I got a call from my parents about a month ago to catch up and at the end of the conversation my mom casually told me I had a package waiting at home for me. I thought nothing of it till she added, “I think it’s from…Google?” Three months after I signed up to test Google’s latest and greatest experiment, a new OS revolving around Chrome, they had finally sent me a free notebook.
Since the tech giant announced they were building an operating system that was just a browser back in 2008, I’ve been obsessed with the idea. After all, what do you use your computer for that can’t be done in the cloud? Word processing? I’ve moved almost exclusively to google docs for all note taking and paper writing needs. Consuming media? While I love my iTunes music collection with a passion, more and more I find myself turning on Last.fm or going to Pandora for my listening needs.
Our computers have slowly been making the transition from locally stored content to cloud based computing ever since the Internet began to be utilized by consumers and the time has finally come to make the final step. Chrome OS is Google’s way of telling the world, “You don’t need anything but a browser, and we’re going to build an entire operating system to prove it.”
The Chrome OS notebook is by every standard a gorgeously minimalistic machine. Opening up the cleverly decorated packaging, it looks like a piece of slate. The entire machine is complete washed black and has no logos of any sort. The grippy surface seems classy and durable at the same time and the keyboard is phenomenal. Really, one of the best typing experiences I’ve ever had.
Weight and dimensions wise I have to say Google hit it perfectly. It’s light, think netbook feel, but also solid. As my friend kindly noted the second he opened it up, it seems like something out of Steve Job’s production lines.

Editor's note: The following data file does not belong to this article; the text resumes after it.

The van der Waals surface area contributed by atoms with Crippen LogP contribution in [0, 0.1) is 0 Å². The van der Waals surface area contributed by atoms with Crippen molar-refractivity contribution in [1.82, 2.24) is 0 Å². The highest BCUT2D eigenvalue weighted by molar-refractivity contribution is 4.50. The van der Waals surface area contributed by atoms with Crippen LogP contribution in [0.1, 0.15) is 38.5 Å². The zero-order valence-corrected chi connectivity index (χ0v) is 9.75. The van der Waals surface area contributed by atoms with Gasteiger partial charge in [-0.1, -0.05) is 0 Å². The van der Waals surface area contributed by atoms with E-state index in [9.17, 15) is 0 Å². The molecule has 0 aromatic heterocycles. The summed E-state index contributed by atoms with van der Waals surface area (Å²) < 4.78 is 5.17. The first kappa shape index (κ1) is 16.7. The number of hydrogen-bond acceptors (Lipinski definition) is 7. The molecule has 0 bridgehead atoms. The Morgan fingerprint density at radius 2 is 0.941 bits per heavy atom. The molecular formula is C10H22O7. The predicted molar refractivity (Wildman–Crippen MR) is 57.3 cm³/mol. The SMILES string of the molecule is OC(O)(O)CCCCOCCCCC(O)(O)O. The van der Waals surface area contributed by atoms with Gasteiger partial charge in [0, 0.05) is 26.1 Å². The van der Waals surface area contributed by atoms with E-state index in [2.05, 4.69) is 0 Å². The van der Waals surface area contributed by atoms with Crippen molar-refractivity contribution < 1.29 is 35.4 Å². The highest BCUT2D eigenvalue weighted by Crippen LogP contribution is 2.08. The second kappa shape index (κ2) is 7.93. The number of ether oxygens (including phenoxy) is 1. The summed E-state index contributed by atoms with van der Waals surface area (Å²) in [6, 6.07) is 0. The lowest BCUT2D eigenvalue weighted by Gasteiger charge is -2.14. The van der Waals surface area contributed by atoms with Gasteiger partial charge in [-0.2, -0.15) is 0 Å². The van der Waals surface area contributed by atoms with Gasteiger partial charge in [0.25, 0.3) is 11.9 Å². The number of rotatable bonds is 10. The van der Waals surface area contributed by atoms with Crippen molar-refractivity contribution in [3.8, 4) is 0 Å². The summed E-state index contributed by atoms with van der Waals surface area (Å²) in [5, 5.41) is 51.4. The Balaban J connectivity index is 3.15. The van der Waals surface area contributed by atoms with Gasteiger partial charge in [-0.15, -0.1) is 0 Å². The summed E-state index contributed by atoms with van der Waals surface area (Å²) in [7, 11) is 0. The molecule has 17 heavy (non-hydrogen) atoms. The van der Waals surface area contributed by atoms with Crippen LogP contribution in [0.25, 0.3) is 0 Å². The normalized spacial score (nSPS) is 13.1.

There are some faults with the design however, mainly the screen and touch pad. It’s not that either are particularly awful, they both work as needed, but they are far from the superb quality of say…the keyboard. I’ve struggled multiple times with the touchpad registering unwanted clicks and refusing to move. The screen, while above the quality of many netbooks and bright when needed, lacks some of the HD resolution my main laptop possesses. The lack of a backlight keyboard is also troubling, especially when you take into account the already dark nature of the hardware.
The actually intriguing aspect of the notebook, the OS, works fairly well for a beta product. I have yet to encounter major…or minor bugs for that matter and it seems close to release candidate ready. Booting up the laptop takes about 10 seconds and waking up from sleep is literally instant. It’s so gratifying to come back to my dorm room, grab it, open it, and it’s on. Given, connecting to my router is a 2-3 second endeavor even once the browser is open, but still….it beats my Dell which takes 20-35 seconds to get to my log-in page.
Many people will complain about the lack of Office or VLC media player but as someone who has largely gone to the cloud prior to receiving the Chrome OS notebook, I was right at home. Occasionally I may stumble on a file i need to download and have to switch to my other laptop but that’s expected; it can’t all be easy living in the cloud when most technology is still largely based around local storage.
It’s important to keep in mind that Google doesn’t expect Chrome OS to replace Windows and Mac OS. The platform is meant to work with netbooks that lack the computing power to do much other than browse the web. If there is one thing that I have taken away from my experience with Chrome OS it’s that we are moving towards an Internet based computing world, and it’s happening faster than you think. How long until Netflix all but demolishes the DVD player? When will smartphones give up on large amounts of storage in favor of streaming media from the cloud? Google realizes this is our inevitable future and has dedicated itself to being the first to experiment…and I have to say, I’m loving it.